Tuesday, December 4, 2012

Traveller Tuesdays - Offworld and Orbital Facilities


[NOTE - This article has been updated, there is a section below (indicated in Red), that has been updated, in a later article posted here.]

So, in a planetary system where there is a large enough population, of a technology level high enough, it is quite likely that the population will move out into the high orbit of the main world, and onto other planets and moons in the system.  This is a quick and easy way to determine what sorts of facilities exist within a system.

First, a recap of how the Mongoose version of Traveller determines what sort of bodies exist within a stellar system, other than the main world.  This is based on what is in Book 3: Scout, pages 92-93.  This system determines the bodies of the system that are important for play, not necessarily all of the bodies within the system.  We can take that to mean (within the constraints of "important for play" as being bodies where there are likely to be habitations or facilities, among other things).

First the Jump Shadow of the star is determined.  This is the 100xD (where D is the diameter of the star) sphere within which making an interstellar jump is dangerous.  It is determined by rolling 1d6, to determine how many "orbits" (orbital positions that are likely to contain a body) are within that sphere.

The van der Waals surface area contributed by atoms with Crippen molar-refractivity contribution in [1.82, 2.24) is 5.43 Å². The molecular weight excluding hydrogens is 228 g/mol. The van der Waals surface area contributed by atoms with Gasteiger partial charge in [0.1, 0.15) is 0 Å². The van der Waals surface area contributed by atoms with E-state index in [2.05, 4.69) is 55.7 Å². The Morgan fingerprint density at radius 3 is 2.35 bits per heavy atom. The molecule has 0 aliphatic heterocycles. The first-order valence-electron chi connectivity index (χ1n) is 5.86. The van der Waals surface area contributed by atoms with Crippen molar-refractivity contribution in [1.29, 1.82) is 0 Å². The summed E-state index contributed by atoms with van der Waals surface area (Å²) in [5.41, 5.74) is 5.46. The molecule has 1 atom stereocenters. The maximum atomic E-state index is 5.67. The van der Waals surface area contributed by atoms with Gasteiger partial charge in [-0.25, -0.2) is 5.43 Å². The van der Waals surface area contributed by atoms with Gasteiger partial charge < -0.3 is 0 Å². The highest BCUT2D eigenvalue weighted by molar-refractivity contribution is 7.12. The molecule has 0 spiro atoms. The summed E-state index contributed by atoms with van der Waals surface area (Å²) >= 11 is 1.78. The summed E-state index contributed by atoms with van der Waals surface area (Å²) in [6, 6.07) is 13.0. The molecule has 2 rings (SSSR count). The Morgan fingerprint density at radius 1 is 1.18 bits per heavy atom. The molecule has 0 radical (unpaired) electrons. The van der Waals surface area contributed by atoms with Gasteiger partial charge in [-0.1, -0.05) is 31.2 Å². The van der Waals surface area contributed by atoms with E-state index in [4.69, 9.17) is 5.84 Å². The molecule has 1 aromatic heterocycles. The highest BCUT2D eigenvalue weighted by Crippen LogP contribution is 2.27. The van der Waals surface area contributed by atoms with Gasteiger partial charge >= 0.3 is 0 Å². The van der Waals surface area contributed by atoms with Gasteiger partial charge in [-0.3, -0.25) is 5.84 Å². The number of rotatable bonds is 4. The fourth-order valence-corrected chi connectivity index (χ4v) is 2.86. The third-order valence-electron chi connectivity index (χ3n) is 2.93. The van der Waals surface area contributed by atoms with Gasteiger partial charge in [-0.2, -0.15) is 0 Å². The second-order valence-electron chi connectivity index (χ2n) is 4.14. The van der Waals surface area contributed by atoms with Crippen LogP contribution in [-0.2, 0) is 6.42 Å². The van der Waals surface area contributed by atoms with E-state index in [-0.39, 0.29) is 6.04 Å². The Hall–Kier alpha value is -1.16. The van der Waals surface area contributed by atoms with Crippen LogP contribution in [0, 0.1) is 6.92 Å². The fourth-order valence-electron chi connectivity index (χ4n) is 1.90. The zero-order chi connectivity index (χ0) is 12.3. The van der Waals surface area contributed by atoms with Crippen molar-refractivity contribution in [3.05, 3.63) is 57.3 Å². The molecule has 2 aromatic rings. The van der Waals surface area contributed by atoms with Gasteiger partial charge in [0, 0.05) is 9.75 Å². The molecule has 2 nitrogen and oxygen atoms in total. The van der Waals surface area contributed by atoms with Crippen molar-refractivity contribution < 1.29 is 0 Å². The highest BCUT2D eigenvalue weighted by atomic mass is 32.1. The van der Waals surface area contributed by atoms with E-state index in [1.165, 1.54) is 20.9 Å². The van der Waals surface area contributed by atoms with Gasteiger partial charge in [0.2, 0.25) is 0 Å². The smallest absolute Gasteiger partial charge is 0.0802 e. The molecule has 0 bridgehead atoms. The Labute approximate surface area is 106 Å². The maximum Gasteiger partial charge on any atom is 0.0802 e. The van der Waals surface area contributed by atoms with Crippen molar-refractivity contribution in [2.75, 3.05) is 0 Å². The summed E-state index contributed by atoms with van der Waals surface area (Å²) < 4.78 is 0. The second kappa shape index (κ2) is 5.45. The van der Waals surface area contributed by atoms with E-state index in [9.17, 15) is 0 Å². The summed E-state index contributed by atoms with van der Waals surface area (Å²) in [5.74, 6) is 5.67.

Next, roll a second d6 and add in the number of orbits within the Jump Shadow, to determine the total number of orbits that are of interest around this star.  As mentioned, this system does not concern itself with "uninteresting" orbits, or orbits that are insignificant.  This gives a total number of orbits somewhere between 2 and 12 that are of interest, and some number of those - the ones closest to the Star - are within the jump shadow of that Star.

Keeping in mind how many Planetoid Belts and how many Gas Giants exist within the system, the next step is to determine how many orbits are within the different zones of the system. The possible zones are the Inner Zone, the Habitable Zone, and the Outer Zone.
Gas Giant